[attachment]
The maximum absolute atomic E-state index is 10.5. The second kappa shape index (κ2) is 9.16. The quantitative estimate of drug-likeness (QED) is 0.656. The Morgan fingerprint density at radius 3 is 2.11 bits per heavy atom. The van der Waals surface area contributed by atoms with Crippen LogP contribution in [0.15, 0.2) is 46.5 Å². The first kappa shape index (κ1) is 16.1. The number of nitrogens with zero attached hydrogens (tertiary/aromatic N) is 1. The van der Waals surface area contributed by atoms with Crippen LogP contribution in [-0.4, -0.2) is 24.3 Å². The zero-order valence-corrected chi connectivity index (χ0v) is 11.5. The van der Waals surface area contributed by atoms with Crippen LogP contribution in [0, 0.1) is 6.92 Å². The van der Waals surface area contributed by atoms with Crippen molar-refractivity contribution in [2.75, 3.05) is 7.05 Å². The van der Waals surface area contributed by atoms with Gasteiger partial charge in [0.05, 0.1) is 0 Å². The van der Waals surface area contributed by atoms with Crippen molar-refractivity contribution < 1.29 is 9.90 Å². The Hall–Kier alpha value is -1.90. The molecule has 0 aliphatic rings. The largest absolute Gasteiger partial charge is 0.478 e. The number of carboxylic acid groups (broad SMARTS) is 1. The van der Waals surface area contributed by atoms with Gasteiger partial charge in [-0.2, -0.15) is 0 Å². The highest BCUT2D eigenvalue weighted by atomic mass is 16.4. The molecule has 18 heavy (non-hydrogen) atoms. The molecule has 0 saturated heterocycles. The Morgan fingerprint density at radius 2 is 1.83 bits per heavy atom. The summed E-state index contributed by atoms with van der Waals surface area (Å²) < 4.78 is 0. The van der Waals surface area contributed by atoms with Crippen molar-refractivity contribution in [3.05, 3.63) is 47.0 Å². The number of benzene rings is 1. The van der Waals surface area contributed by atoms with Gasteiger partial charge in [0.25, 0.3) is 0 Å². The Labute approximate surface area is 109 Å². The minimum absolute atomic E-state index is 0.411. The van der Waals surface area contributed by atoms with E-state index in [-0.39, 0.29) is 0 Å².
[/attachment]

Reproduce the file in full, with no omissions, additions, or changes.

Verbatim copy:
The maximum absolute atomic E-state index is 10.5. The second kappa shape index (κ2) is 9.16. The quantitative estimate of drug-likeness (QED) is 0.656. The Morgan fingerprint density at radius 3 is 2.11 bits per heavy atom. The van der Waals surface area contributed by atoms with Crippen LogP contribution in [0.15, 0.2) is 46.5 Å². The first kappa shape index (κ1) is 16.1. The number of nitrogens with zero attached hydrogens (tertiary/aromatic N) is 1. The van der Waals surface area contributed by atoms with Crippen LogP contribution in [-0.4, -0.2) is 24.3 Å². The zero-order valence-corrected chi connectivity index (χ0v) is 11.5. The van der Waals surface area contributed by atoms with Crippen LogP contribution in [0, 0.1) is 6.92 Å². The van der Waals surface area contributed by atoms with Crippen molar-refractivity contribution in [2.75, 3.05) is 7.05 Å². The van der Waals surface area contributed by atoms with Gasteiger partial charge in [0.05, 0.1) is 0 Å². The van der Waals surface area contributed by atoms with Crippen molar-refractivity contribution < 1.29 is 9.90 Å². The Hall–Kier alpha value is -1.90. The molecule has 0 aliphatic rings. The largest absolute Gasteiger partial charge is 0.478 e. The number of carboxylic acid groups (broad SMARTS) is 1. The van der Waals surface area contributed by atoms with Gasteiger partial charge in [-0.2, -0.15) is 0 Å². The highest BCUT2D eigenvalue weighted by atomic mass is 16.4. The molecule has 18 heavy (non-hydrogen) atoms. The molecule has 0 saturated heterocycles. The Morgan fingerprint density at radius 2 is 1.83 bits per heavy atom. The summed E-state index contributed by atoms with van der Waals surface area (Å²) < 4.78 is 0. The van der Waals surface area contributed by atoms with Crippen molar-refractivity contribution in [3.05, 3.63) is 47.0 Å². The number of benzene rings is 1. The van der Waals surface area contributed by atoms with Gasteiger partial charge in [0.25, 0.3) is 0 Å². The Labute approximate surface area is 109 Å². The minimum absolute atomic E-state index is 0.411. The van der Waals surface area contributed by atoms with E-state index in [-0.39, 0.29) is 0 Å².